“You are so much more than just your race results. When I think about people that I know in the obstacle racing world, in the ultra world, I don’t remember where they finished in races. It doesn’t really matter to me. It’s being involved and engaged in the community [that matters most].”
From late 2011 through the early part of 2016, there was virtually no stopping Amelia Boone. She tore up the obstacle-racing scene, winning the Spartan Race World Championship in 2013 and the World’s Toughest Mudder, a.k.a. “the most extreme, insane, imposing, pulse-pounding, heart-stopping 24-hour obstacle course challenge on the planet,” three times—one of those triumphs just eight weeks after knee surgery. In 2015, she started experimenting on obstacle-free trails, finishing third in her first ultramarathon at the Georgia Death Race. The following year, she finished second at the Sean O’Brien 100K, qualifying for the Western States 100. If an event involved some combination of dirt and prolonged suffering, Boone seemed to excel at it.
But her streak of podium finishes would soon be snapped. Literally. Not long after punching her Golden Ticket to Western States, Boone suffered a stress fracture of her femur, forcing her to forfeit her place on the start line in Squaw. That was far from the end of it, however. A few months later, Boone was injured again, this time with a stress fracture in her sacrum. After starting the year on such a high note, Boone felt like she was in a hole with no clear way out.
“The process of acceptance was really hard and that feeling of kind of losing your identity,” the 34-year-old Boone recently told me. “And I think anyone who’s been sidelined with anything for a really long time, you start to really feel that. And I remember just being really angry at first. When I saw people running down the road, I wanted to throw things at them because I was so jealous.”
In this episode of the morning shakeout podcast, Boone and I cover a wide range of topics, ranging from how she got her start in obstacle racing and ultrarunning, to how she’s dealt with injuries and setback, both physically and psychologically, and how she juggles her day job working full-time as an attorney for Apple with training and racing at a high level. We also talk about her affinity for Pop Tarts and professional wrestling (“If I could go back and do it all over again, I would have been a professional wrestler,” she says half-jokingly), the value of strength training and rest days for ultrarunners, and the challenges of being a sponsored endurance athlete.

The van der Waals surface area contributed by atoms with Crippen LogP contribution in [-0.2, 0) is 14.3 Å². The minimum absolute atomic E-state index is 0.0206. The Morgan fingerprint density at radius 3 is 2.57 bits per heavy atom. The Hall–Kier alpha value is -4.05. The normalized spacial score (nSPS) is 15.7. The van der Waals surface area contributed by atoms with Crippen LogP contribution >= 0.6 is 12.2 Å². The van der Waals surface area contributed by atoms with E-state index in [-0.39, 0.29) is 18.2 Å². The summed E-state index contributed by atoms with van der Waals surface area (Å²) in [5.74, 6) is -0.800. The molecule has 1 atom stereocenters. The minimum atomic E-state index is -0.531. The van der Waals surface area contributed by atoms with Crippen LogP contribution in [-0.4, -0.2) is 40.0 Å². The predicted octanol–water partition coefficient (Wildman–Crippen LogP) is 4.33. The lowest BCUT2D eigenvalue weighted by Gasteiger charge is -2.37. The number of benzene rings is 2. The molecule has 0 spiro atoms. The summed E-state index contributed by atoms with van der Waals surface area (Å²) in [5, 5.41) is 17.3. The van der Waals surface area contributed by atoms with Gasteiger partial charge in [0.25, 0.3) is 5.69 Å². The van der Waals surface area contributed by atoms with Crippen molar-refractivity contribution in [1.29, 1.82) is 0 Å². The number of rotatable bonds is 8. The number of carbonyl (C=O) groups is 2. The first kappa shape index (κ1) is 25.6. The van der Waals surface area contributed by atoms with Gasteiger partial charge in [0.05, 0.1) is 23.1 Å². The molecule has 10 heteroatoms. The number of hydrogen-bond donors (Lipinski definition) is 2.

Oh yeah, and we discuss her return to ultramarathon racing at this weekend’s Sean O’Brien 100K, where she’ll be a part of a deep women’s field—and much, much more.
“What I’ve kind of realized beyond all this is yes, I signed up for Sean O’Brien to hopefully get a Golden Ticket to go back to Western States but as I get closer, the more and more I realize that if that happens, great; but you know what, the day to day, and the training, and everything that I’ve put into it, I’m just happy to be out there and racing,” says Boone. “So for me, this entire training block, and coming back to Sean O’Brien, is having trust and faith again in my body and just the ability to be out there and do that, because at points I was just throwing my hands up in the air and being like, ‘Maybe I’m just not meant for this, you know?’”
Related links, references, and resources:
— A reflection on 2017, Boone’s year of rediscovering joy. “Because you know what? Winning is never going to be enough. I spent years winning race after race, and wondering why I still wasn’t happy. Why, the more I won, the less fulfilled I felt,” she wrote. “I was missing the point all along – I was failing to embrace the things that truly brought me happiness, that truly brought me joy: the pursuit, and the sharing of that pursuit with others.”
— Amelia’s return to running logs post-sacral stress fracture. An evolution in patience. “Ultimately, I decided to keep the comments in there to keep it real—to show the mental anguish of coming back from injury. Coming off a year of not being able to run, EVERY ache and pain struck the fear of God into me. Reading back through the comments now is pretty hard – I can see HOW scared I was.”
— Amelia Boone: The Modern Masochist. “As races get longer, the mental part becomes more important than the physical part,” she told competitor.com two years ago. “There are certain people who have the ability to turn off that pain mechanism. That could be how I ran myself into a femoral stress fracture, because I don’t regulate the pain as well.”
— “Of course I’ll be back. You can’t get ride of me that easily.” Boone on coming back from knee surgery in 2014 (she went on to win World’s Toughest Mudder eight weeks later).
This episode of the morning shakeout podcast was edited by John Isaac at BaresRecords.com.
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